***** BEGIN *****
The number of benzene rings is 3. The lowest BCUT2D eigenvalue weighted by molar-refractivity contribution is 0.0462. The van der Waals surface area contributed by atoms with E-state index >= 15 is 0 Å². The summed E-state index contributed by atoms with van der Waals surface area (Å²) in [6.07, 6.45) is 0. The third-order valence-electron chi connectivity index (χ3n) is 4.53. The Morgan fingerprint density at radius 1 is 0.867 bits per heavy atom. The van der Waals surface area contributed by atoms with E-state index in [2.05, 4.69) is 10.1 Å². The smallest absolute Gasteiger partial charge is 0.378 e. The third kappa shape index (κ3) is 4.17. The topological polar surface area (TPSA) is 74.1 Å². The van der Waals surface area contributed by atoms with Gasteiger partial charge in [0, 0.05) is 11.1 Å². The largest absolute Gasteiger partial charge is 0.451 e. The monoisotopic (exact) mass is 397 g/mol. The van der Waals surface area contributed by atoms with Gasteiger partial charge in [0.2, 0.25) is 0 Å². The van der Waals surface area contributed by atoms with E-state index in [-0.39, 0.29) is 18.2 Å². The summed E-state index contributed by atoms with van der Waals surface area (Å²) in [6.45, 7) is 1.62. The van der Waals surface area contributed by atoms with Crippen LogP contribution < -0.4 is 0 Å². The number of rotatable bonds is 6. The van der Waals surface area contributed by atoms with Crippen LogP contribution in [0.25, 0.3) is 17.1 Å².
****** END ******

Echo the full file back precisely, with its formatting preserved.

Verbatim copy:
The number of benzene rings is 3. The lowest BCUT2D eigenvalue weighted by molar-refractivity contribution is 0.0462. The van der Waals surface area contributed by atoms with E-state index >= 15 is 0 Å². The summed E-state index contributed by atoms with van der Waals surface area (Å²) in [6.07, 6.45) is 0. The third-order valence-electron chi connectivity index (χ3n) is 4.53. The Morgan fingerprint density at radius 1 is 0.867 bits per heavy atom. The van der Waals surface area contributed by atoms with E-state index in [2.05, 4.69) is 10.1 Å². The smallest absolute Gasteiger partial charge is 0.378 e. The third kappa shape index (κ3) is 4.17. The topological polar surface area (TPSA) is 74.1 Å². The van der Waals surface area contributed by atoms with Gasteiger partial charge in [0, 0.05) is 11.1 Å². The largest absolute Gasteiger partial charge is 0.451 e. The monoisotopic (exact) mass is 397 g/mol. The van der Waals surface area contributed by atoms with Gasteiger partial charge in [0.2, 0.25) is 0 Å². The van der Waals surface area contributed by atoms with E-state index in [-0.39, 0.29) is 18.2 Å². The summed E-state index contributed by atoms with van der Waals surface area (Å²) in [6.45, 7) is 1.62. The van der Waals surface area contributed by atoms with Crippen LogP contribution < -0.4 is 0 Å². The number of rotatable bonds is 6. The van der Waals surface area contributed by atoms with Crippen LogP contribution in [0.25, 0.3) is 17.1 Å².